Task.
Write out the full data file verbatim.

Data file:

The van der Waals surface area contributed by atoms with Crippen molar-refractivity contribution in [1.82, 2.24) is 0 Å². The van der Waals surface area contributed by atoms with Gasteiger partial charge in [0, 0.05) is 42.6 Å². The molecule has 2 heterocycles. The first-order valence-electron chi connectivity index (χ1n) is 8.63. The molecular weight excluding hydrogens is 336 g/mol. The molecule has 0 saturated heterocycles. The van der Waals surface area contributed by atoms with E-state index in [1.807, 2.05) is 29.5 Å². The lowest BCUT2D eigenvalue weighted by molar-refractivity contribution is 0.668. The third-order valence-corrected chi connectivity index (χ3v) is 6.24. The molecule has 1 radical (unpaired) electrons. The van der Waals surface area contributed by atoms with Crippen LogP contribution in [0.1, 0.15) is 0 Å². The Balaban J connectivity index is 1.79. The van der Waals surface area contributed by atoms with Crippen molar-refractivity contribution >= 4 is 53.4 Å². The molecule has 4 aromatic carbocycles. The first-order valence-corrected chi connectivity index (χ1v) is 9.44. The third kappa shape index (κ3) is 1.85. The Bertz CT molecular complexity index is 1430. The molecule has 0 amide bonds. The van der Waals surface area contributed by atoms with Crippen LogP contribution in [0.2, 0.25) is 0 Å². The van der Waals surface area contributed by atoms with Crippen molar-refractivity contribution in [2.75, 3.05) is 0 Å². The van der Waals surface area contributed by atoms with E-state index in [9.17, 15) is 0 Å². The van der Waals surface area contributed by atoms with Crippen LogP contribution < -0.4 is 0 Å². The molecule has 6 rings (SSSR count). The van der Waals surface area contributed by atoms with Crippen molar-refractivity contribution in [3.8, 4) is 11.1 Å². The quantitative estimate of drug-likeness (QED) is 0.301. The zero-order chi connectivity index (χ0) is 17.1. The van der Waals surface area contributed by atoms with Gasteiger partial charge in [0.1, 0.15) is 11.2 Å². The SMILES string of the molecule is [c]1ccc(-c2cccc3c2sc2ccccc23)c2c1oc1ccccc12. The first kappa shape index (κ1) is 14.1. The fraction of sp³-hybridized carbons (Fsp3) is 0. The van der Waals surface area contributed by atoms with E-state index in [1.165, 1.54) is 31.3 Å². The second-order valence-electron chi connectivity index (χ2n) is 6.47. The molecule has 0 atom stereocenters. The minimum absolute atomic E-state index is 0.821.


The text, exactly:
The van der Waals surface area contributed by atoms with Crippen molar-refractivity contribution in [1.82, 2.24) is 0 Å². The van der Waals surface area contributed by atoms with Gasteiger partial charge in [0, 0.05) is 42.6 Å². The molecule has 2 heterocycles. The first-order valence-electron chi connectivity index (χ1n) is 8.63. The molecular weight excluding hydrogens is 336 g/mol. The molecule has 0 saturated heterocycles. The van der Waals surface area contributed by atoms with E-state index in [1.807, 2.05) is 29.5 Å². The lowest BCUT2D eigenvalue weighted by molar-refractivity contribution is 0.668. The third-order valence-corrected chi connectivity index (χ3v) is 6.24. The molecule has 1 radical (unpaired) electrons. The van der Waals surface area contributed by atoms with Crippen LogP contribution in [0.1, 0.15) is 0 Å². The Balaban J connectivity index is 1.79. The van der Waals surface area contributed by atoms with Crippen molar-refractivity contribution >= 4 is 53.4 Å². The molecule has 4 aromatic carbocycles. The first-order valence-corrected chi connectivity index (χ1v) is 9.44. The third kappa shape index (κ3) is 1.85. The Bertz CT molecular complexity index is 1430. The molecule has 0 amide bonds. The van der Waals surface area contributed by atoms with Crippen LogP contribution in [0.2, 0.25) is 0 Å². The van der Waals surface area contributed by atoms with Crippen molar-refractivity contribution in [2.75, 3.05) is 0 Å². The van der Waals surface area contributed by atoms with E-state index in [9.17, 15) is 0 Å². The van der Waals surface area contributed by atoms with Crippen LogP contribution < -0.4 is 0 Å². The molecule has 6 rings (SSSR count). The van der Waals surface area contributed by atoms with Crippen molar-refractivity contribution in [3.8, 4) is 11.1 Å². The quantitative estimate of drug-likeness (QED) is 0.301. The zero-order chi connectivity index (χ0) is 17.1. The van der Waals surface area contributed by atoms with Gasteiger partial charge in [0.1, 0.15) is 11.2 Å². The SMILES string of the molecule is [c]1ccc(-c2cccc3c2sc2ccccc23)c2c1oc1ccccc12. The first kappa shape index (κ1) is 14.1. The fraction of sp³-hybridized carbons (Fsp3) is 0. The van der Waals surface area contributed by atoms with E-state index in [1.165, 1.54) is 31.3 Å². The second-order valence-electron chi connectivity index (χ2n) is 6.47. The molecule has 0 atom stereocenters. The minimum absolute atomic E-state index is 0.821.